Lentaris quits U swimming team, goes home to Greece

Ryan Schuster

Junior swimmer Manolis Lentaris has started swimming again following two seasons of turmoil at Minnesota that saw him suffer various injuries, academic troubles and motivational problems. This time, however, he is no longer a member of the Gophers.
Lentaris left Minnesota and dropped out of school two months ago after winter quarter and has since returned home to his native country of Greece.
In a telephone interview on Monday from Athens, Lentaris said he might swim at the collegiate level in Greece, but refused to comment on why he quit school and the Gophers’ team, stating only that it was a personal decision. His former teammates, however, claim the decision was based mostly on Lentaris’ faltering grades and lack of performance in the pool.
“He wasn’t doing as well in school as he wanted to, and he hadn’t proved as much as he wanted to,” said Stelios Sardelas, Lentaris’ former teammate at Minnesota and on the Greek national team. “Overall, he decided that he needed a change.”
Lentaris, 20, was the Greek Swimmer of the Year in 1994 and 1995. He had a stellar freshman campaign with the Gophers before a bizarre rash of injuries started his decline from prominence.
Lentaris placed seventh in the 500-yard freestyle and 11th in the 200 freestyle at the 1995 NCAA championships, earning All-American honors in both events. He also swam the first leg of the 800 freestyle relay team that finished eighth and garnered All-America honorable mention accolades.
“He was a very hard worker as a freshman, and he was very productive,” Gophers coach Dennis Dale said. “He was pretty near an ideal collegiate swimmer. He just lacked direction, and we weren’t able to turn him around.”
That lack of stimulation became apparent the following year after he was injured in a non-swimming accident at the Big Ten championships and was physically unable to compete at the NCAAs.
Moments after Minnesota won its first conference crown in 70 years, Lentaris’ right foot became pinned under the bleachers at Michigan’s Canham Natatorium after taking the team photo. In the process, Lentaris severed tendons in three of his toes and had to have surgery at the University of Michigan Hospital. Upon returning to Minnesota, the tendons were reattached and Lentaris was forced to use crutches for six weeks.
The unfortunate circumstances apparently had an impact on Lentaris as he became frustrated and depressed about not being able to compete.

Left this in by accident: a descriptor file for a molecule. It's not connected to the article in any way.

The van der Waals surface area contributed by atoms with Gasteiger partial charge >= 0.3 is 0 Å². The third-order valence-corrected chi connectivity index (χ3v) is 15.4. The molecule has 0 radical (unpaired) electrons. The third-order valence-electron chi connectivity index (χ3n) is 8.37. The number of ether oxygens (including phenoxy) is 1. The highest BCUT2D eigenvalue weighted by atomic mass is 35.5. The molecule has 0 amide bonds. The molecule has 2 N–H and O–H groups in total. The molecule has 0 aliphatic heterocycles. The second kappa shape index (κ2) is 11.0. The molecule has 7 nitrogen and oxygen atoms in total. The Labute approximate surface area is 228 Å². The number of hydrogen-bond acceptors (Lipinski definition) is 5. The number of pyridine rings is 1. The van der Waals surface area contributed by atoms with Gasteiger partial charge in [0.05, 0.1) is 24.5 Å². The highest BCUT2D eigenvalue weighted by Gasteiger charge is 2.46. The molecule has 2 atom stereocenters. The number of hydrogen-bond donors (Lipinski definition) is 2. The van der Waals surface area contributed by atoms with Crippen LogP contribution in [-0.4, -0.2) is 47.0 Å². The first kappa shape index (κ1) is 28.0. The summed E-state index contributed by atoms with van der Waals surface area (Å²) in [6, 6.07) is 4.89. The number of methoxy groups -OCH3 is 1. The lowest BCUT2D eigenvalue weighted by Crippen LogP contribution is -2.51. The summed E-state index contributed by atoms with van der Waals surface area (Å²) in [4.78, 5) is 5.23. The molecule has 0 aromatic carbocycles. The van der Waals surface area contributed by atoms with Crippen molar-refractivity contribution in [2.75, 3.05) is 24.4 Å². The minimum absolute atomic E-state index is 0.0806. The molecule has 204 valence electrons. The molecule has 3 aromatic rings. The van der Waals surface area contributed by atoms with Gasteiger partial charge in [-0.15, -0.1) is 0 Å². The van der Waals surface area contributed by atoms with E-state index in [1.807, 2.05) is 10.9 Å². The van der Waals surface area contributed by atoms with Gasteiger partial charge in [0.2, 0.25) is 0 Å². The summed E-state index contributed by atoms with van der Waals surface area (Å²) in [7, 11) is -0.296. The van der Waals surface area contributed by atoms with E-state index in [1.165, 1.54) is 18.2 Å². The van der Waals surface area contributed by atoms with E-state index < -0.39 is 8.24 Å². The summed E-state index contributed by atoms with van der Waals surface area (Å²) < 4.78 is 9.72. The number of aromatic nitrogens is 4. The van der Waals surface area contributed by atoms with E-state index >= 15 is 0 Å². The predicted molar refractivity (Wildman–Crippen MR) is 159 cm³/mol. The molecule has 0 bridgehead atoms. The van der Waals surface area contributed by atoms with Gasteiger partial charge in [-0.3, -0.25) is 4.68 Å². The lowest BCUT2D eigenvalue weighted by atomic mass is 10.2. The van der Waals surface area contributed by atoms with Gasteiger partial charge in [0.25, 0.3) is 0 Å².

Last season was expected to be the year that Lentaris put his injury problems behind him and showed what he was capable of, but instead he suffered several unrelated injuries and became despondent and unmotivated. Still, he was named the Big Ten Swimmer of the Month for December before falling ill after the Big Tens and not competing at the national meet for the second straight season.
Lentaris complained of numbness in his left leg, as well as cold and flu-like symptoms, but the Gophers’ team doctors were unable to find anything physically wrong with him. The doctors recommended that Lentaris see a psychiatrist, but he refused and left school soon thereafter.
Although Lentaris’ absence from the team next year will leave the Gophers with only one experienced distance swimmer, the team members said they should still have a strong squad next season. Lentaris finished his Gophers career with the third-fastest times in program history in the 1,000 and 1,650 freestyle events.
“We’re disappointed,” senior captain Matt Schlessman said. “But we’re still a very good team. He wasn’t our whole team.”
Minnesota finished ninth at the NCAAs during Lentaris’ freshman year and have placed 12th the last two years without him. According to Dale, though, some members of the team are relieved to see the former All-American leave.
“They just looked at it and said, ‘We’d rather not have him around if he isn’t going to do anything and can’t practice.’ If every day he comes to the pool and just coughs and sits by the side of the pool or goes into the training room and lays down, that isn’t doing the team any good. He was kind of a source of irritation for them and better not to be around than to be that source of irritation.”
Had he not decided to leave the team, Lentaris probably would not have been academically eligible to compete for the Gophers next season because of his poor grades during fall and winter quarter.
Lentaris said that his numerous injuries and problems in school has had a significant effect on his outlook, which ultimately led to his departure.
“It kind of changed me a little bit,” Lentaris said before the NCAAs in March. “But it helped me realize how much I want to swim, and put things in perspective.”
Now, two months later, Lentaris’ entire life has been put into a different perspective. After leaving school and the swimming team, Lentaris stayed briefly with his parents in Crete, Greece, before moving into a hotel in Athens. The one constant in his life has remained swimming, though. Lentaris has started training again in hopes of swimming collegiately in Athens, but his future still remains up in the air.
“I want to swim, so I’m probably going to swim here,” Lentaris said on Monday. “But I don’t know what’s going to happen yet.”
Despite the numerous setbacks he has suffered during the past two years, Lentaris appears determined to put his injuries, academic problems and Minnesota behind him.
“It’s been frustrating at times,” Lentaris said only days before quitting the team. “But you just have to put it behind you and start all over again.”